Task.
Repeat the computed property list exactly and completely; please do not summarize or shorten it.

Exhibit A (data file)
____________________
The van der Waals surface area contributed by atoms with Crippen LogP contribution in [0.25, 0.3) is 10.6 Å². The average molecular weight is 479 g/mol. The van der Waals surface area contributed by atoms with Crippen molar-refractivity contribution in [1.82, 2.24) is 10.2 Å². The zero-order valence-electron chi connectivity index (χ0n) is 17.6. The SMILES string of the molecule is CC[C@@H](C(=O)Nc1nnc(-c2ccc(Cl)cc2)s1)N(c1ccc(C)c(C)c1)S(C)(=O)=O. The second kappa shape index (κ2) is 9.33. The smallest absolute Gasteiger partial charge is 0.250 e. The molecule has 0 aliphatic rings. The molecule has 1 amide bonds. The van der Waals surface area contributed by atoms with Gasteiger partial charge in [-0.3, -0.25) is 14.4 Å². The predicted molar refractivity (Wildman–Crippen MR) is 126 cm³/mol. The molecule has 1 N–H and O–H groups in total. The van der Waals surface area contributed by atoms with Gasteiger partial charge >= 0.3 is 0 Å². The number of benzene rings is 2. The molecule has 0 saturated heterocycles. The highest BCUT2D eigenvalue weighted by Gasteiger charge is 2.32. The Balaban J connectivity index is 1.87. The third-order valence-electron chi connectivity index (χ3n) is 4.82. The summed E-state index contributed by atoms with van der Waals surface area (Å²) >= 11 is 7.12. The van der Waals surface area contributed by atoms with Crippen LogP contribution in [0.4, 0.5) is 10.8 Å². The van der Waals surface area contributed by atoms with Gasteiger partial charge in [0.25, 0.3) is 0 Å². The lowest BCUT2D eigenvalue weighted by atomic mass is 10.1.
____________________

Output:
The van der Waals surface area contributed by atoms with Crippen LogP contribution in [0.25, 0.3) is 10.6 Å². The average molecular weight is 479 g/mol. The van der Waals surface area contributed by atoms with Crippen molar-refractivity contribution in [1.82, 2.24) is 10.2 Å². The zero-order valence-electron chi connectivity index (χ0n) is 17.6. The SMILES string of the molecule is CC[C@@H](C(=O)Nc1nnc(-c2ccc(Cl)cc2)s1)N(c1ccc(C)c(C)c1)S(C)(=O)=O. The second kappa shape index (κ2) is 9.33. The smallest absolute Gasteiger partial charge is 0.250 e. The molecule has 0 aliphatic rings. The molecule has 1 amide bonds. The van der Waals surface area contributed by atoms with Gasteiger partial charge in [-0.3, -0.25) is 14.4 Å². The predicted molar refractivity (Wildman–Crippen MR) is 126 cm³/mol. The molecule has 1 N–H and O–H groups in total. The van der Waals surface area contributed by atoms with Gasteiger partial charge >= 0.3 is 0 Å². The number of benzene rings is 2. The molecule has 0 saturated heterocycles. The highest BCUT2D eigenvalue weighted by Gasteiger charge is 2.32. The Balaban J connectivity index is 1.87. The third-order valence-electron chi connectivity index (χ3n) is 4.82. The summed E-state index contributed by atoms with van der Waals surface area (Å²) >= 11 is 7.12. The van der Waals surface area contributed by atoms with Crippen LogP contribution in [0.4, 0.5) is 10.8 Å². The van der Waals surface area contributed by atoms with Gasteiger partial charge in [0.25, 0.3) is 0 Å². The lowest BCUT2D eigenvalue weighted by atomic mass is 10.1.